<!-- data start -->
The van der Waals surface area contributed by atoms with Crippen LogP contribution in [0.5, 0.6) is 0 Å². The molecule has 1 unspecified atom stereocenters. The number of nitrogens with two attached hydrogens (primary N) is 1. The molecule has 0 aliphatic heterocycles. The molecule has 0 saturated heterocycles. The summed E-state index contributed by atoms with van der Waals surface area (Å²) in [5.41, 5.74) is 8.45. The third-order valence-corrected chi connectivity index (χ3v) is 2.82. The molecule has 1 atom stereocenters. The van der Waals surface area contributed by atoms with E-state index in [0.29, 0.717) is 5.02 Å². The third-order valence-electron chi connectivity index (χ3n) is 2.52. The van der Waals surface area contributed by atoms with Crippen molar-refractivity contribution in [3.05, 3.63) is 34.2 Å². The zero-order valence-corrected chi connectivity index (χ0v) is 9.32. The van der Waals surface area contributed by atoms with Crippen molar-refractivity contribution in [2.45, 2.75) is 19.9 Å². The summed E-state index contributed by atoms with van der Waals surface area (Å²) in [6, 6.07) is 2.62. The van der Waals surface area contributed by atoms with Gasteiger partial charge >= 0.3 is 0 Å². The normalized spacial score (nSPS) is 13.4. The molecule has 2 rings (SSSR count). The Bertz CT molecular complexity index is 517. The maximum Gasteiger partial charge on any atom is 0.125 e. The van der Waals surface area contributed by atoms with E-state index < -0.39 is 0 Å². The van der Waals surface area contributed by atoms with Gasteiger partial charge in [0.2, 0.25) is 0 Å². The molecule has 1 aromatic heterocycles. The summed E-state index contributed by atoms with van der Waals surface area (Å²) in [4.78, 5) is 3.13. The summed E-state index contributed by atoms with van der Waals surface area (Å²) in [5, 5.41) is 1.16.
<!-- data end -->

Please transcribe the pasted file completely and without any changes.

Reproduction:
The van der Waals surface area contributed by atoms with Crippen LogP contribution in [0.5, 0.6) is 0 Å². The molecule has 1 unspecified atom stereocenters. The number of nitrogens with two attached hydrogens (primary N) is 1. The molecule has 0 aliphatic heterocycles. The molecule has 0 saturated heterocycles. The summed E-state index contributed by atoms with van der Waals surface area (Å²) in [5.41, 5.74) is 8.45. The third-order valence-corrected chi connectivity index (χ3v) is 2.82. The molecule has 1 atom stereocenters. The van der Waals surface area contributed by atoms with E-state index in [0.29, 0.717) is 5.02 Å². The third-order valence-electron chi connectivity index (χ3n) is 2.52. The van der Waals surface area contributed by atoms with Crippen molar-refractivity contribution in [3.05, 3.63) is 34.2 Å². The zero-order valence-corrected chi connectivity index (χ0v) is 9.32. The van der Waals surface area contributed by atoms with Crippen molar-refractivity contribution in [2.45, 2.75) is 19.9 Å². The summed E-state index contributed by atoms with van der Waals surface area (Å²) in [6, 6.07) is 2.62. The van der Waals surface area contributed by atoms with Gasteiger partial charge >= 0.3 is 0 Å². The normalized spacial score (nSPS) is 13.4. The molecule has 2 rings (SSSR count). The Bertz CT molecular complexity index is 517. The maximum Gasteiger partial charge on any atom is 0.125 e. The van der Waals surface area contributed by atoms with E-state index < -0.39 is 0 Å². The van der Waals surface area contributed by atoms with Gasteiger partial charge in [0.2, 0.25) is 0 Å². The molecule has 1 aromatic heterocycles. The summed E-state index contributed by atoms with van der Waals surface area (Å²) in [4.78, 5) is 3.13. The summed E-state index contributed by atoms with van der Waals surface area (Å²) in [5, 5.41) is 1.16.